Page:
With the sudden increase in autism, many people have been wondering if a change in diet may help. However, an expert panel says that there is no evidence that dietary or digestive problems are the cause of autism. Despite widespread claims by celebrities that special diets can help treat autistic kids -- this is only speculative and not based on any established research.
In a report published in the January 2010 issue of Pediatrics, it is recommended that painful digestive problems that initiate problem behavior should be treated medically and not by changed in diet. Dr. Timothy Buie, of Harvard Medical School, said "There are a lot of barriers to medical care to children with autism. They can be destructive and unruly in the office,or they can't sit still. The nature of their condition often prevents them from getting standard medical care.”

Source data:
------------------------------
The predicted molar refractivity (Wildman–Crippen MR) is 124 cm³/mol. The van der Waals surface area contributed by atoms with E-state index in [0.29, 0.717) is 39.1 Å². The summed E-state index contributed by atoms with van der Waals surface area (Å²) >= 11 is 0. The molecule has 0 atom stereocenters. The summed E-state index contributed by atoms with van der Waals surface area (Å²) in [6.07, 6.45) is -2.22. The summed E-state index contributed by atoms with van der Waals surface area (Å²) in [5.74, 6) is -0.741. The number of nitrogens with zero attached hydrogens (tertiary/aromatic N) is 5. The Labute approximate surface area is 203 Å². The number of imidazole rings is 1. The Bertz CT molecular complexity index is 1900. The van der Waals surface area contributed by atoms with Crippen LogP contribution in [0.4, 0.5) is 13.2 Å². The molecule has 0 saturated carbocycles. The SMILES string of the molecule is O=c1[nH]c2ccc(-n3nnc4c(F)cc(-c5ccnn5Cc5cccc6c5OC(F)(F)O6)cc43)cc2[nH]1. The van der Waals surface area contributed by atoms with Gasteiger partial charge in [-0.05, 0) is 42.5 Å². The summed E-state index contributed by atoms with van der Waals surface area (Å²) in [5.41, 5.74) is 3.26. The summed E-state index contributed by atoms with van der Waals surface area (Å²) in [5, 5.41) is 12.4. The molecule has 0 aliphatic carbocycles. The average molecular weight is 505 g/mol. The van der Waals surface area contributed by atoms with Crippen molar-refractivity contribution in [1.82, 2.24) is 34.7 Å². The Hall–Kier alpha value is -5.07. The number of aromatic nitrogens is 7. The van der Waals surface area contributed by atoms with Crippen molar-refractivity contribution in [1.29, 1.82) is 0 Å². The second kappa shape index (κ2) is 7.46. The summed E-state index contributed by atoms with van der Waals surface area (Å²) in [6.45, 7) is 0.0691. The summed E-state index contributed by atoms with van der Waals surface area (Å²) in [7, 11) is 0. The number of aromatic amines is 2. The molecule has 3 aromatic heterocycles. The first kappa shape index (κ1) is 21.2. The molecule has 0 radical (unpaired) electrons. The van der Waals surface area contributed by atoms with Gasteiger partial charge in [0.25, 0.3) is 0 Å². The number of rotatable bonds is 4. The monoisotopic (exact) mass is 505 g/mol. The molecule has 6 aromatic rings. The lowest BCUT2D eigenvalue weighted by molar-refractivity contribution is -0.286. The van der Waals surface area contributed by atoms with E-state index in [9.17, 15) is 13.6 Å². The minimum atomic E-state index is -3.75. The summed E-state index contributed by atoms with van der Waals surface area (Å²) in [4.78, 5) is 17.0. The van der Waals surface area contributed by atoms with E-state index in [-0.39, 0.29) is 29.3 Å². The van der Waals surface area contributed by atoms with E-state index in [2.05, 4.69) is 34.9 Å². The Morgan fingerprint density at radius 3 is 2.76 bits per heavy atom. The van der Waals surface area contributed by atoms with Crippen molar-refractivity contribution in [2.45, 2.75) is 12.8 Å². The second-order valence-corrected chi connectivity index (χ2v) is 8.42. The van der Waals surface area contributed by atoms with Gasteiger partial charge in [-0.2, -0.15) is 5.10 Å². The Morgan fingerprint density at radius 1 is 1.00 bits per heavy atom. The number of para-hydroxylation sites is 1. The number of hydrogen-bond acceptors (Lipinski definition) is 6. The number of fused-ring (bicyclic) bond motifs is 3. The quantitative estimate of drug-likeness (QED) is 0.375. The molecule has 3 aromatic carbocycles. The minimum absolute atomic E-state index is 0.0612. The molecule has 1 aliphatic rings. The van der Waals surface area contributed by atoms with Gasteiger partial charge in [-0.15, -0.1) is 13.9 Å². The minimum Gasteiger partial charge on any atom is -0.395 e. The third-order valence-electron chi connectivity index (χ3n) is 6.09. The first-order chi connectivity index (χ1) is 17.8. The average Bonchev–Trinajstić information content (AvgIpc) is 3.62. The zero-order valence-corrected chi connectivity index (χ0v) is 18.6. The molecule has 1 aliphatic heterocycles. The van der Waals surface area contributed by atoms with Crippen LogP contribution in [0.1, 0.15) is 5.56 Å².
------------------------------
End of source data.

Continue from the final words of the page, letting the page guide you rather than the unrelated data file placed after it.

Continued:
Dr. Buie adds, “Some pediatricians' offices can't handle those kids, especially if children are in pain or discomfort because of bloating or stomach cramps.” It is well known that pain can change behavior, which makes diagnosis difficult and this is even more so in children who have trouble communicating.
One of the hallmarks of autism is the inability to communicate or interact with others. Current estimates indicate that at least one in every 100 children may have some degree of autistic features.